Iran’s women in the 2013 election: the portrait of a housewife

Since the last Iranian election, women’s rights activists in exile have largely monopolized depictions of the women’s movement in Iran. The 2013 presidential electoral debates have brought forth new domestic women’s activists who have been previously excluded. In a debate planned at the Alzahra University in Tehran, these women were representing the different presidential candidates in a discussion of the key question: “What is the main women’s issue in today’s Iran?” However, the presidential candidates’ debates on TV portrayed women as housewives and mothers. This positioning towards women’s rights has created debates among Iranian women’s rights activists. Many discuss the representation of women as mothers in relation to the candidates’ political background. Here I will draw the attention towards the need to understand women’s representation in the 2013 debates in relation to national and international “threats” that have been claimed by the presidential candidates in the debates.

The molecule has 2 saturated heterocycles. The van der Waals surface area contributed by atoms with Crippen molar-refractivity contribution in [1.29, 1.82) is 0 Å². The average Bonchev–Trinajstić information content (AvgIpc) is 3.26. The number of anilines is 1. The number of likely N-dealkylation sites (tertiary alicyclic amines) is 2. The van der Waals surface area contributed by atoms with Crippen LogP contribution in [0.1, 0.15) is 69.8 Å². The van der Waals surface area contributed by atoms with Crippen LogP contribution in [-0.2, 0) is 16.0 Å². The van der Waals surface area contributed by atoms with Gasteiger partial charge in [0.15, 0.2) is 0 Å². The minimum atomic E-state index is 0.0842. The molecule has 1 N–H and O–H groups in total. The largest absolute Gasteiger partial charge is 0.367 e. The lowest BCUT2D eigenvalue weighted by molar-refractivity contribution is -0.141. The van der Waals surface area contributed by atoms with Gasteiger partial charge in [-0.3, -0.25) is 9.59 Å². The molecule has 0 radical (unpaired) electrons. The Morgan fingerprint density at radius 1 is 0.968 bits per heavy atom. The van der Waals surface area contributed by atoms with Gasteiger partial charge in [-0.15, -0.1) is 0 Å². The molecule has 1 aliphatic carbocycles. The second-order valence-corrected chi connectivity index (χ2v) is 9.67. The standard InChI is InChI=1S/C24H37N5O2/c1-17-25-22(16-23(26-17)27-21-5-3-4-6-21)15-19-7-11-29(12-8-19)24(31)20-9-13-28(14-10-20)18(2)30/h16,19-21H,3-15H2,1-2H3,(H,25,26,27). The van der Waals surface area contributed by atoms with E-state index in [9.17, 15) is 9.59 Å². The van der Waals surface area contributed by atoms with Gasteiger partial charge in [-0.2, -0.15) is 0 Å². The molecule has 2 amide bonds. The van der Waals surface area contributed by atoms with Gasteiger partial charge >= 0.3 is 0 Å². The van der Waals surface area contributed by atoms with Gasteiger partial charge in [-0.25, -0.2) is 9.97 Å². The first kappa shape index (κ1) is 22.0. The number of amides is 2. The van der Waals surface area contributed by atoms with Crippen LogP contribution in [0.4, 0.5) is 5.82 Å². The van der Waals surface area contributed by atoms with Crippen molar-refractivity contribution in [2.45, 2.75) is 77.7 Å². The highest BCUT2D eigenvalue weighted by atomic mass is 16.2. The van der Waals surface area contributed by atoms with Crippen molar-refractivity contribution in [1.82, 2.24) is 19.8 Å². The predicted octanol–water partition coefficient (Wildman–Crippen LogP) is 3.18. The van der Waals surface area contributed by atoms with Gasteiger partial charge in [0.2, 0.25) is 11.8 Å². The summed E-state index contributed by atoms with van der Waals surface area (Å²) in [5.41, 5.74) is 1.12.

As Peyghabarzadeh (2013), an Iranian women’s rights activist, states candidates’ viewpoints on women’s roles in Iranian society are a nationalistic view which seeks to represent women as the symbol of national identity for the interests of the nation. “These viewpoints are not looking after women’s interests, but rather following what many nationalists would call national interest … women’s duty as being the symbol of national identity or producing the next generation …” (my translation).[1]

If we try to understand the discussion on women’s issues in the context of presidential debates, we see at least three national threats that might have caused the need to emphasise the role of women as mothers: 1) economic and political sanctions and the international threat of war have been the main themes of discussions in the debates. Though Iran has faced American political sanctions in the last decades, the recent economic sanctions have caused many difficulties for the citizens’ daily life; 2) candidates that have been supported by reformists have brought the internal conflicts of the nezam (regime) into the debates. They have criticised osulgarayan principlists for the ways in which they have handled demonstrations since 1999 and in the aftermath of the election in 2009. They have claimed that Osulgarayan have caused conflict in the nezam and its relation to the nation; and 3) another threat to the nation[2] that has been discussed is that ethnic and religious minorities do not see themselves as part of the nezam. Thus, concerns about ethnic movements for equal citizen rights entered into the presidential election debates.[3]